One of the greatest composers of the Renaissance, Carlo Gesualdo, Prince of Venosa, led a personal life that was neither conventional nor virtuous by the standards of his time. After abandoning an ecclesiastical career, Gesualdo married his first cousin, Donna Maria d’Avalos, whom he later discovered in bed with Duke Fabrizio Carafa. Gesualdo not only murdered the couple but also mutilated their bodies and then put their corpses on public display. All of this notwithstanding, the Prince continued to write trailblazing chromatic music that was unlike any composed during this era, marked by its dissonance and expressionism.
Legendary German film director Werner Herzog (Fitzcarraldo and Aguirre, Wrath of God) takes viewers on another historic journey, Gesualdo: Death for Five Voices, this time returning to Gesualdo’s home and retelling stories both true and contrived with a contemporary cast that recreates the era of the Italian Renaissance. Interspersed are performances of Gesualdo’s five-part madrigals by two ancient musical groups, Il Complesso Barocco under Alan Curtis and the Gesualdo Consort of London directed by Gerald Place, on location in the Italian countryside. Herzog’s musician contributors give us a critical view of a musical genius who wrote music that was perhaps centuries ahead of his time.
Piece by piece, Gesualdo’s life is reconstructed via various sources assembled for this film. Adding a “human” touch is a description of Gesualdo’s wedding dinner by some local chefs who continually refer to the Prince as a “diavolo” (devil). Moving to modern times, we revisit the Naples palace where Gesualdo murdered his wife and her lover, including a grisly exhibit of two preserved skeletons that might just have been the unlucky pair. Famed Italian actress Milva Bolcati briefly takes us back to the scene of the crime. Later, the Prince D’Avalos entertains us in his summer palace and shares his views on Gesualdo’s music as well as his own (an opera based on the death of his ancestor, Maria d’Avalos). The Gesualdo tour continues with stops at other sites that played a role in his troubled life, concluding with a Gesualdo festival, complete with a costumed cast representing the battle between good (an uniformed angel) and evil (the devil himself). This documentary includes several narrators (including Herzog) and interviews that add a vestige of “reality” television to the story and, as only Herzog can do, makes a four-century old tale of love, intrigue, and genius quite relevant to our modern times.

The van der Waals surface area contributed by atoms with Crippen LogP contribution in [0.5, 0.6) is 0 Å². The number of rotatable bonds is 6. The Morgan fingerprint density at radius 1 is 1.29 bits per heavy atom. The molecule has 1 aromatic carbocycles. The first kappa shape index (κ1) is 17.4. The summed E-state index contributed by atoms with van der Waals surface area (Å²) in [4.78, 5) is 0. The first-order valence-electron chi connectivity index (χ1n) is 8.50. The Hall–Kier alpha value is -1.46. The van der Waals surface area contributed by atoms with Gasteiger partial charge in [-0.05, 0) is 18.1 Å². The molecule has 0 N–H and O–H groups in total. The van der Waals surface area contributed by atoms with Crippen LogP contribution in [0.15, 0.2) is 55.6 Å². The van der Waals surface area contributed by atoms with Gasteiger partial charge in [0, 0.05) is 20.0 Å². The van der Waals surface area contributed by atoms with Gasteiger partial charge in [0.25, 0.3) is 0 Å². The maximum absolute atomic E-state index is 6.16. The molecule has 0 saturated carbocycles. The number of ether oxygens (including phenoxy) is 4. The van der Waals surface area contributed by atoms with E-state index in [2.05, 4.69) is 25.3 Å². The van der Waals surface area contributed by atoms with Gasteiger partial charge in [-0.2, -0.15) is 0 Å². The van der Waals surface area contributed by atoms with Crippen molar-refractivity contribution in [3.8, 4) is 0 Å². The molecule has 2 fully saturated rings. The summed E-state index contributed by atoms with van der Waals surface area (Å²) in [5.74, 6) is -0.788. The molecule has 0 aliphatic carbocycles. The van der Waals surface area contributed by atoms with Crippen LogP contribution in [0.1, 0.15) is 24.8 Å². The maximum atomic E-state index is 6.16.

This is a two-decades old film that frequently betrays its age with loss of detail and some obvious grain. Even with that, Herzog’s cameras give us an intimate portrayal of a remote place and time that is compelling and evocative.
The LPCM 2.0 soundtrack is reasonably good if not up to today’s best. Some of the interviews are a bit boxy and there is not much surround effect going on here.
Arthaus Musik gives us a booklet with a good background essay and cast/production credits. There is also a dual-track commentary by director Herzog in English and in German. The usual trailers for other Arthaus Musik classical Blu-ray discs fills out the supplements..
The Final Assessment
Werner Herzog, throughout his career, has never made a film that will not provoke its audience. The magic here lies in this director’s ability to travel back four centuries and deliver a compelling story about a composer who is probably unfamiliar to all but musicologists and Renaissance madrigal fanciers. This hour’s journey to the past should at the very least, generate interest in hearing more of this composer’s vocal works.
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